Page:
Voting has already started in the annual election for the Arbitration Committee. Arbitrators perform among the most important and prominent roles on the English Wikipedia, and all eligible editors are urged to consider voting. Just over a day after going live, nearly 300 have cast their vote. Last year more than 850 editors had voted by the close, and the year before nearly 1,000 had done so.
A public page displays who has voted when (most recently in the case of voters who've changed their votes), and is a convenient way for editors to verify that their vote has been registered in the system. Voters' choices are confidential. After voting, an editor may change their choices any time before the close of voting on Saturday 10 at 23:59 UTC, but will need to start again from scratch, because previous votes will not be displayed and submission of a new ballot page will override all previous votes by that editor. For this reason, voters should consider keeping a private record of their vote.
Voters are reminded that there can be last-minute technical logjams, and are asked to vote at least an hour before the close—that is, by Saturday December 10 at 23:00 UTC (11 pm). On the east coast of North America the equivalent "safe margin" time is Saturday 18:00 (6 pm), and on the west coast Saturday 15:00 (3 pm). On the east coast of Australia this is 10 am Sunday December 11, and on the west coast 6 am Sunday.
The technical side of ACE2011 has run smoothly, except for a minor glitch in which it was discovered that editors who are blocked on any of the WMFs projects were blocked from voting; this problem was promptly fixed by the election administrators. (Only editors blocked from the English Wikipedia are unable to vote).
Since last week's Signpost report, Chase me ladies, I'm the Cavalry, whose term had not been due to finish until the end of 2012, unexpectedly stepped down from the committee to avoid any potential conflict of interest arising from his new full-time position as the Office and Development Manager for Wikimedia UK. In his announcement, he wrote, "This is a permanent role based in London. As there is a potential conflict of interest between the two roles, especially with regard to Arbitration cases and ban appeals that involve UK Chapter members, the Wikimedia UK Board have asked me to step down in order to maintain complete transparency. I agree with their position. It is therefore with great regret that I am announcing my intention to stand down as an arbitrator on 31 December 2011."
An RfC was launched to allow a quick decision on whether Chase me's seat should be filled in the current election, which resulted 22–13 in favour of filling the vacancy at the election—in other words, to expand the maximum number of vacancies to be filled from seven to eight seats. In closing the RfC, the three election admins, Happy-melon, Tznkai, and Skomorokh, said, "we are unanimous in concluding that both past precedent and a rough majority of contributors to this RfC support the conclusion that Chase Me's seat will be filled in this election. Given that, the second section of the RfC indicates clear support that the extra arbitrator will sit for one year, ending when Chase Me's seat would originally have expired. This is also in line with the past precedent from the 2009 and 2010 elections."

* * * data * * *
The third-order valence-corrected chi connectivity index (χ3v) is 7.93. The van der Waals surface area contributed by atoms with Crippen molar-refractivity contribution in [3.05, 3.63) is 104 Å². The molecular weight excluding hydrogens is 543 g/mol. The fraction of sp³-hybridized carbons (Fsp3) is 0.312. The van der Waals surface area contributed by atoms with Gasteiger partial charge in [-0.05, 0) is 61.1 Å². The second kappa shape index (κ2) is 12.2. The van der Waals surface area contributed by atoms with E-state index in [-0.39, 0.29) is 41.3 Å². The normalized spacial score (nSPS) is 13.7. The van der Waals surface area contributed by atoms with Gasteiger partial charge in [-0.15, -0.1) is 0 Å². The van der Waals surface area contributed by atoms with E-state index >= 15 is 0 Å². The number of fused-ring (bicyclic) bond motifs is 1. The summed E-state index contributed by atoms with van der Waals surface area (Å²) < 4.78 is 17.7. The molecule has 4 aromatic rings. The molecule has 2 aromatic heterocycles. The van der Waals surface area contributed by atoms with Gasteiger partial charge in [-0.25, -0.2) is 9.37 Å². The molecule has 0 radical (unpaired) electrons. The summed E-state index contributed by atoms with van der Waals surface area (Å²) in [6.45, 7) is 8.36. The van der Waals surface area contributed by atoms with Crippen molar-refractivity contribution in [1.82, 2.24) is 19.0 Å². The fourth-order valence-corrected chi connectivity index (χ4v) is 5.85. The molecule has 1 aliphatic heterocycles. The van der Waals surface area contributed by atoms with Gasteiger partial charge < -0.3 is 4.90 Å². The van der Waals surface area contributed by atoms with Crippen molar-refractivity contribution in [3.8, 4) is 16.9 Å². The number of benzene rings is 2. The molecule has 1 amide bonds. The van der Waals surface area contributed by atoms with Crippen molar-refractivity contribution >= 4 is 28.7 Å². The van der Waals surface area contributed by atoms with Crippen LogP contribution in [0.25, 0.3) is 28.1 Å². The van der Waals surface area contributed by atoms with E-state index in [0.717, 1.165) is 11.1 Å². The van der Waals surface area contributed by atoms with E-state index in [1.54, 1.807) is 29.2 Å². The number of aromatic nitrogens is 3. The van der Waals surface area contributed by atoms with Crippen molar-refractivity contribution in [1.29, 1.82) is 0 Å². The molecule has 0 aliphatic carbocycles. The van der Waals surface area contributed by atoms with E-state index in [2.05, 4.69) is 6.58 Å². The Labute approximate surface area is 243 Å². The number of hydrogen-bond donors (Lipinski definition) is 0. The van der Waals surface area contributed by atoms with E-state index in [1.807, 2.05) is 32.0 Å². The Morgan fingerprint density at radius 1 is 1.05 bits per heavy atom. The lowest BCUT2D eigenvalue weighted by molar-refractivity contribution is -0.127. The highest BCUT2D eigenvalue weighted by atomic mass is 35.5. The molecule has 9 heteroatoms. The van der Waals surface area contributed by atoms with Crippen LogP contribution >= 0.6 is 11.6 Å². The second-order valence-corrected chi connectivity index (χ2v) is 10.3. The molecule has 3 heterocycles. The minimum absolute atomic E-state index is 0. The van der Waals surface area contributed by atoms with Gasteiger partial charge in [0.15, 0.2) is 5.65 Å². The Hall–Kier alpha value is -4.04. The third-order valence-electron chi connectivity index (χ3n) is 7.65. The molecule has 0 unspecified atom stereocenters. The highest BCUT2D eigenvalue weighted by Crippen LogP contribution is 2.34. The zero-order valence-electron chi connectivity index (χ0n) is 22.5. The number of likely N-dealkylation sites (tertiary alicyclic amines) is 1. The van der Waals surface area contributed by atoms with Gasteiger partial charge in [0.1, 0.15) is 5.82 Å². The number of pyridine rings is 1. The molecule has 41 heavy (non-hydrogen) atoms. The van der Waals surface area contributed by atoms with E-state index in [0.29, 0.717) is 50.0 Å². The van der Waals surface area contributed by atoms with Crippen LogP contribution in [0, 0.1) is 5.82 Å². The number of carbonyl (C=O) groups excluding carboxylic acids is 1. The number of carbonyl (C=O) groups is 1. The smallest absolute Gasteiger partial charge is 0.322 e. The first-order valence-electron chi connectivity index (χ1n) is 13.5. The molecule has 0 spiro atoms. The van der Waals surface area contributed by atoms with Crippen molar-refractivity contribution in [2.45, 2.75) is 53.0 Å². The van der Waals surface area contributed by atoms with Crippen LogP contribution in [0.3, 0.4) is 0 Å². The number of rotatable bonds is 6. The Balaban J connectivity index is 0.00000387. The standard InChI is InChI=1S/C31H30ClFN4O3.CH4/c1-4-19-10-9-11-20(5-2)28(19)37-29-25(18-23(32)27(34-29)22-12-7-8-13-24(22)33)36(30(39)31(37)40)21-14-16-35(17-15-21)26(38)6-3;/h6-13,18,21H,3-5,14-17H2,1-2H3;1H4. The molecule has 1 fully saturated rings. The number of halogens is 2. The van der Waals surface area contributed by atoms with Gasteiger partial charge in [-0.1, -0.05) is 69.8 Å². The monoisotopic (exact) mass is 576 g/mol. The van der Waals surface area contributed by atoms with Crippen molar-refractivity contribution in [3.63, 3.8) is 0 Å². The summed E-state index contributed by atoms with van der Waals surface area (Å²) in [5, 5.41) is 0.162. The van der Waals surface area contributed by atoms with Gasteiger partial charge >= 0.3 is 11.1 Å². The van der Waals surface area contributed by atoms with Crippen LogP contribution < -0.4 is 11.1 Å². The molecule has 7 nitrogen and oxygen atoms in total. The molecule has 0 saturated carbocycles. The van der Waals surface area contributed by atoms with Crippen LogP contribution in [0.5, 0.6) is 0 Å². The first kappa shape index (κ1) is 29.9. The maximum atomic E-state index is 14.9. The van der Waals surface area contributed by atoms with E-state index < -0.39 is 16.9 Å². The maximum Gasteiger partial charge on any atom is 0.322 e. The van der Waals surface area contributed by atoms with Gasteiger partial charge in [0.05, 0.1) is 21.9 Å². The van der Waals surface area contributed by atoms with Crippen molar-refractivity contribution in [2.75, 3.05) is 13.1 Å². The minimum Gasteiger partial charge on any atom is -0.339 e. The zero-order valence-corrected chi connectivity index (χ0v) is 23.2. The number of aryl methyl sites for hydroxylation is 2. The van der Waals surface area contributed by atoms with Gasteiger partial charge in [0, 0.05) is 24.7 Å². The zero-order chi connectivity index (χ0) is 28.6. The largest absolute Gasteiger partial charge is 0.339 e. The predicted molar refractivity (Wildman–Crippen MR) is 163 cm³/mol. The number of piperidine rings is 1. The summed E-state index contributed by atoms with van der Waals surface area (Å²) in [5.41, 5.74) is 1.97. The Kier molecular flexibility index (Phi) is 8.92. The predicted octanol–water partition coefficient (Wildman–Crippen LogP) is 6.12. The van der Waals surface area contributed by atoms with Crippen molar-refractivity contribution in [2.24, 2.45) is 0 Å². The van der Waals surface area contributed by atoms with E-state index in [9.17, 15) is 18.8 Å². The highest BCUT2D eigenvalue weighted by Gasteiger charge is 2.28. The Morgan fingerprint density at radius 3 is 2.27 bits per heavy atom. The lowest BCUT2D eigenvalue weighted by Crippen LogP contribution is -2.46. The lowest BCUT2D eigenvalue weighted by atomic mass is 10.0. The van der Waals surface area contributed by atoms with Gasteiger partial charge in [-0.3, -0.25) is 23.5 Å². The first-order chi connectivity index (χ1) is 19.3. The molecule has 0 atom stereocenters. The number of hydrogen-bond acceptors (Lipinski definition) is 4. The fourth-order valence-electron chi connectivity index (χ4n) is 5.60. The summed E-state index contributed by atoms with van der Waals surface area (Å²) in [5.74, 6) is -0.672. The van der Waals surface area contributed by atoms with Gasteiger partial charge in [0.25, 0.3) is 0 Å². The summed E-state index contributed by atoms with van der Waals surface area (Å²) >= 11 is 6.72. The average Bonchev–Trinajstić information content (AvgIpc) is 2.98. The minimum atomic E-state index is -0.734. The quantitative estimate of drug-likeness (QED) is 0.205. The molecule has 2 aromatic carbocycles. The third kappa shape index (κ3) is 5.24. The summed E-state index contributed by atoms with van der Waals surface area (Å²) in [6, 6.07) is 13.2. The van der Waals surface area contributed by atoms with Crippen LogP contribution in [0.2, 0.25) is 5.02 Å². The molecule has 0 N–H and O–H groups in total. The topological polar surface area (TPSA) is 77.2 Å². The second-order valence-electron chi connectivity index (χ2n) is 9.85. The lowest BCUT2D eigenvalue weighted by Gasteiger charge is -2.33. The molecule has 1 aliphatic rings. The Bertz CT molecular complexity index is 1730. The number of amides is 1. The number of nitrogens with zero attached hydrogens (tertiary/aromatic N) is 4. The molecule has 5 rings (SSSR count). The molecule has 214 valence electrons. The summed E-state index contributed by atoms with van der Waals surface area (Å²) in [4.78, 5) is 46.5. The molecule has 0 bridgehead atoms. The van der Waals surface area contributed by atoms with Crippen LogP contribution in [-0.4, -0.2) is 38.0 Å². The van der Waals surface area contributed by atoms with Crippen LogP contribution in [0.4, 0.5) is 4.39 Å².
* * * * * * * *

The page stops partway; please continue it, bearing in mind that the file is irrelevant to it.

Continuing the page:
News from the fundraising front
This year's Fundraiser launch is off to a stirring start, with a record total of 1.2 million dollars in the first 24 hours alone, shattering the previous record of $790,853.48. An even greater accomplishment is the amount of support, with donations coming from 65,000 people in 150 countries, compared to the previous record of 26,082 donors on December 31, 2010. As of the time of writing, the Fundraiser has raised nearly US$7 million, an amount that was not reached for 25 days last year.
The annual fundraiser is the Wikimedia Foundation's biggest single source of income, and has been growing with the project since early efforts from 2004. As with previous years, the event kicked off with Jimbo Wales' "personal appeal", which consistently received the highest feedback in previous drives, and has done again this year; interestingly, using a green background in the banner increased contributions.
A message from Wikimedia Foundation Senior Designer Brandon Harris was added later this week, and has performed similarly to Wales' appeal (see "In the news" for reaction from around the 'net). The fundraisers are currently in the process of adding community appeals, with which they intend to start "highlighting stories from many different Wikimedians to help raise our budget". Editors are invited to sign up and help draft appeals towards the continuation of the Fundraiser.
Wyatt also demonstrated translatewiki.net to the members of the "let's tweet in Arabic" group Taghreedat who are attempting to localise the Twitter interface for Arabic.
He also made a presentation to librarians from the "Education City" to demonstrate how to use Wikipedia as a teaching tool, and also with the ictQATAR's digitization and business incubation teams to discuss ways free-culture can also be used in a commercial setting.
Google Knol closes down: It has been announced that Google Knol, a publicly contributed reference site of the same type as Wikipedia, will close its doors on April 2012. Knol was originally launched in 2007, and follows a more open format than Wikipedia, with articles, called "knols", ranging from encyclopedic entries to how-to, opinion essays, cooking instructions and sales listings. The project is currently being transferred to the Wordpress-based Annotum.
New administrators: No administrators were promoted this week; despite this, what had looked like the first month without a new administrator since October 2002 may yet be averted, as there are five open nominations with favourable levels of support at the time of writing.